Central banks took over the entire pricing mechanisms of the markets through setting both short-term rates (to zero or near zero) and forcing long-term bond rates down by buying the hell out of risk-free government bonds and government-backed mortgage securities. This liquidity and stimulus saved the economy and, more so, the banks.
The risk-free 10-year Treasury bond highly influences the value of corporate bonds, stocks, real estate, the rates on longer-term loans, and all other financial assets. Short-term rates directly impact interest rates on short-term loans and savings vehicles.
With the bailouts and massive QE, the banks and financial elite didn’t have to pay for their unprecedented high leverage investing and risky lending. They were bailed out, even though they should’ve had to take major losses, and write-down or restructure loans.
It’s called Chapter 7 in business.
That’s what happened in the Great Depression: A reorganization of debt where the creditors take a cut so the company can survive.
Consumers and businesses suffered, but so did the banks and financial institutions… But not now. Not since the financial elite has taken over democracy and free market capitalism. That’s how you kill the golden goose! Ask Japan. They did it much earlier, from 2000 and onward, as their great debt and financial asset bubble burst came long before ours and Europe’s.
And how much private or public debt has Japan restructured? Virtually none. Where has Japan’s economy gone since then… mostly nowhere. But thank God the damn banks didn’t fail!
So, back to Greece.
Varoufakis wanted to renegotiate with the banks to write down debt and give some real relief to businesses and consumers. But the ECB and IMF insisted upon their plan that only bailed out the banks while businesses and consumers shouldered the burden through massive austerity.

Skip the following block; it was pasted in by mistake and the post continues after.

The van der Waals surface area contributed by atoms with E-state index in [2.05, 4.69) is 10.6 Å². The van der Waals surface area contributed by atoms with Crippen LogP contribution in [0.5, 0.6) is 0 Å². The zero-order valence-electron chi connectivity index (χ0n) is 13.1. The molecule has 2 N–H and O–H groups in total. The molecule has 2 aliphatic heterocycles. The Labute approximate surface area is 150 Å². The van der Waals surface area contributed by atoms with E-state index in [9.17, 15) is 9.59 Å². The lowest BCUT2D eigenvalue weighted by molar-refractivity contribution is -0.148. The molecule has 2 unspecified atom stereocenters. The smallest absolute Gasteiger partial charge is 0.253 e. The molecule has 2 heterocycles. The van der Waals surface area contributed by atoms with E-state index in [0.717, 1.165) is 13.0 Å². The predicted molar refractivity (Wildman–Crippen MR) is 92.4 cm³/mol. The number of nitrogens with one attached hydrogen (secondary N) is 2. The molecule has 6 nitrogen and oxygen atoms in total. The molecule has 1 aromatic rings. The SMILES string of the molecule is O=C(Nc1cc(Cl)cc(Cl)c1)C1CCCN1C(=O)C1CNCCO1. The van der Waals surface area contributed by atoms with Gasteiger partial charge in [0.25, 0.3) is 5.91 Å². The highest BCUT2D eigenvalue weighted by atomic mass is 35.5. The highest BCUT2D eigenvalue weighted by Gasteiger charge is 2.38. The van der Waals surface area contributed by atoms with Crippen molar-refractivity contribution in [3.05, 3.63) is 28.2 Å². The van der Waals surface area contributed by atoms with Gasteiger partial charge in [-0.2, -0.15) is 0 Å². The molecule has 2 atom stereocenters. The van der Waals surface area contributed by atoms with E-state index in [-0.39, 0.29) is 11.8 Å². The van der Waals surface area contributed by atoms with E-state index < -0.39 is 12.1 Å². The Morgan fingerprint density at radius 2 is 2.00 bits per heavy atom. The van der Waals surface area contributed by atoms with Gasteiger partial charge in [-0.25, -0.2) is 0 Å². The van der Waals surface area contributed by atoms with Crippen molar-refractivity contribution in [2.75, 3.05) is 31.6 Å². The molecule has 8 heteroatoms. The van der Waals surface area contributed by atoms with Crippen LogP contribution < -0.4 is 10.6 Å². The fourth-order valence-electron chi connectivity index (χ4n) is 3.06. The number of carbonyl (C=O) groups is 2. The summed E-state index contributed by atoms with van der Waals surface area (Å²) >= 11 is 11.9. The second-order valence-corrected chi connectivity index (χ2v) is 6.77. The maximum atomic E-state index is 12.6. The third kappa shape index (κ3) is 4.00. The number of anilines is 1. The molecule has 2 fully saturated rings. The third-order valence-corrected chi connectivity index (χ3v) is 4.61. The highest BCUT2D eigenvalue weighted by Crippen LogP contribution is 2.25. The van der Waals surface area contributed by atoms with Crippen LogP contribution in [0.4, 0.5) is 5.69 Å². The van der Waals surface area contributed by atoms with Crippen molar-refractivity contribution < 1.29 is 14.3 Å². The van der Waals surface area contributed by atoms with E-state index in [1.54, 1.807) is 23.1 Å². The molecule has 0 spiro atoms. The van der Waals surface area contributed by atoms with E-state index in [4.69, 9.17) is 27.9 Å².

Iceland was a better model. They weren’t on the euro, which gave them the freedom to default on all foreign debts—which were substantial—and devalue their currency to bring exports back up. The expense was three years of 20 percent or so inflation on consumers and businesses. Iceland shared the pain, along with British and Irish financial institutions. And yes, some financial executives went to jail!
Since those three hard years of financial “detox,” Iceland’s economy has been doing better than most of Europe. The people and businesses won, in the end, because their politicians took the right medicine rather than the easy way out with bailouts and QE to cover over the debts and not deal with them.
Next time around, the financial institutions have to take it on the chin—and deservedly so. They’ve stealthily taken over democracy and capitalism.
And the central banks and governments they hijacked are likely out of ammunition and credibility to protect them this time around if the greatest stimulus experiment in history fails.
DISCLAIMER: This article expresses my own ideas and opinions. Any information I have shared are from sources that I believe to be reliable and accurate. I did not receive any financial compensation for writing this post, nor do I own any shares in any company I’ve mentioned. I encourage any reader to do their own diligent research first before making any investment decisions.